Supermarkets use 418 million fewer bags a month
LONDON (Reuters) - Britain's leading supermarkets are giving out 418 million fewer plastic bags a month than they were three years ago, but still just failed to meet a target to cut the number by half.
Last December, the seven leading high street supermarkets signed up to a voluntary deal with to reduce the number of carrier bags handed out by 50 percent compared to 2006 figures.
The government said the supermarkets had reduced the number of bags from 870 million to 452 million, a cut of 48 percent.
"This is a great achievement by the seven supermarkets and their customers and it shows that by working together, we really can change our bag habits," said Environment Secretary Hilary Benn.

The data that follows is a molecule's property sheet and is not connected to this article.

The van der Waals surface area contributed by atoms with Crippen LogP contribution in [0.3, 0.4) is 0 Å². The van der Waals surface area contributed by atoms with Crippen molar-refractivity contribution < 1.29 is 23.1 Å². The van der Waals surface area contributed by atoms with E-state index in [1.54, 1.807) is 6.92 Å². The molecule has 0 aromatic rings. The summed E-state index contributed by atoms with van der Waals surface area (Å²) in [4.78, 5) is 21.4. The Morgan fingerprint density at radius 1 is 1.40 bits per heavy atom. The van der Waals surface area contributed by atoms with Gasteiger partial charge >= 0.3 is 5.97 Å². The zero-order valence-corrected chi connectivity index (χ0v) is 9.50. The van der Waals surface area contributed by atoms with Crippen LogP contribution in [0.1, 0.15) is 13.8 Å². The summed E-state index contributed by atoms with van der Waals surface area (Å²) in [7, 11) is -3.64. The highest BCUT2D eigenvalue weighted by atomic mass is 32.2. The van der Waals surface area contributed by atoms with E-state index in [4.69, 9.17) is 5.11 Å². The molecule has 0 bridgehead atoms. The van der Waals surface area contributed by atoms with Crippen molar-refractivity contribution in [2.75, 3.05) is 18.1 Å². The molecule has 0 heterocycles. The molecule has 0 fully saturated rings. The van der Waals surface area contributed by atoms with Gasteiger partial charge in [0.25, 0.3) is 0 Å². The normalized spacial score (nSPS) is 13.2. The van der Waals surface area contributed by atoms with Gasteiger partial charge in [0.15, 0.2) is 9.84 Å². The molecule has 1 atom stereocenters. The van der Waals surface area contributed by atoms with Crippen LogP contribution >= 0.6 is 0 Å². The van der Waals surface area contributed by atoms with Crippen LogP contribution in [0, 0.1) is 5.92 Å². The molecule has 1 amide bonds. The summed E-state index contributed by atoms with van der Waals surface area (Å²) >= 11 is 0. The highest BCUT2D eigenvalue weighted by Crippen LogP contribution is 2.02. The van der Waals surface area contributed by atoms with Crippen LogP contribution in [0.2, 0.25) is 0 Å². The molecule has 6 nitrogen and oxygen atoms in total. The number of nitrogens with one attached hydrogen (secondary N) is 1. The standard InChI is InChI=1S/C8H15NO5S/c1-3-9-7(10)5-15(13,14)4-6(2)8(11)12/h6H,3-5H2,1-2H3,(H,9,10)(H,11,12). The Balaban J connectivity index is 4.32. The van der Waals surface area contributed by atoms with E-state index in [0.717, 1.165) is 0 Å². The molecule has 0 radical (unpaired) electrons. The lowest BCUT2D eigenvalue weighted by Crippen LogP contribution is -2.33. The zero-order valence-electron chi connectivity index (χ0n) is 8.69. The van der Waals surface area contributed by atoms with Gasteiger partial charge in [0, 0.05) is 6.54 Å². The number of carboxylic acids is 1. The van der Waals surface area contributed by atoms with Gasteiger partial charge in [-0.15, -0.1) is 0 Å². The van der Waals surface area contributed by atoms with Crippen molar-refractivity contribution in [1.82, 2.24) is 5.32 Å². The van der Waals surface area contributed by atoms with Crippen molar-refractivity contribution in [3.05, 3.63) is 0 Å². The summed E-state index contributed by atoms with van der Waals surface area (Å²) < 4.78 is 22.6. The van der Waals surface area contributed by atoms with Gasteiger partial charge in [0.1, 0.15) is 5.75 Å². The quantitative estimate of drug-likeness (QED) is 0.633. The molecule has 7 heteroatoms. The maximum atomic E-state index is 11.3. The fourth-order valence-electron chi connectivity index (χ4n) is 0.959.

"The target of a 50 per cent reduction was only narrowly missed and retailers have really put a lot into this in the last six months."
Environmentalists say plastic bags can take up to 1,000 years to disintegrate and pose threats to marine life, birds and other animals, while most end up as landfill waste.
Last year Prime Minister Gordon Brown had warned retailers to take action on the issue or the government might force them to charge shoppers for their bags.
A survey in April showed that each shopper went through 13,000 bags in a lifetime.
The British Retail Consortium said the reduction had been achieved through schemes which worked for their customers.
"These figures send a clear message: the voluntary approach is very successful and can lead to better informed customers and lasting change," said Stephen Robertson, the BRC Director General.
"Changing customer habits on this scale, this quickly, isn't easy. But it's a huge testament to customers, who've switched to bags for life and cut bag usage."
(Reporting by Michael Holden; editing by Keith Weir)
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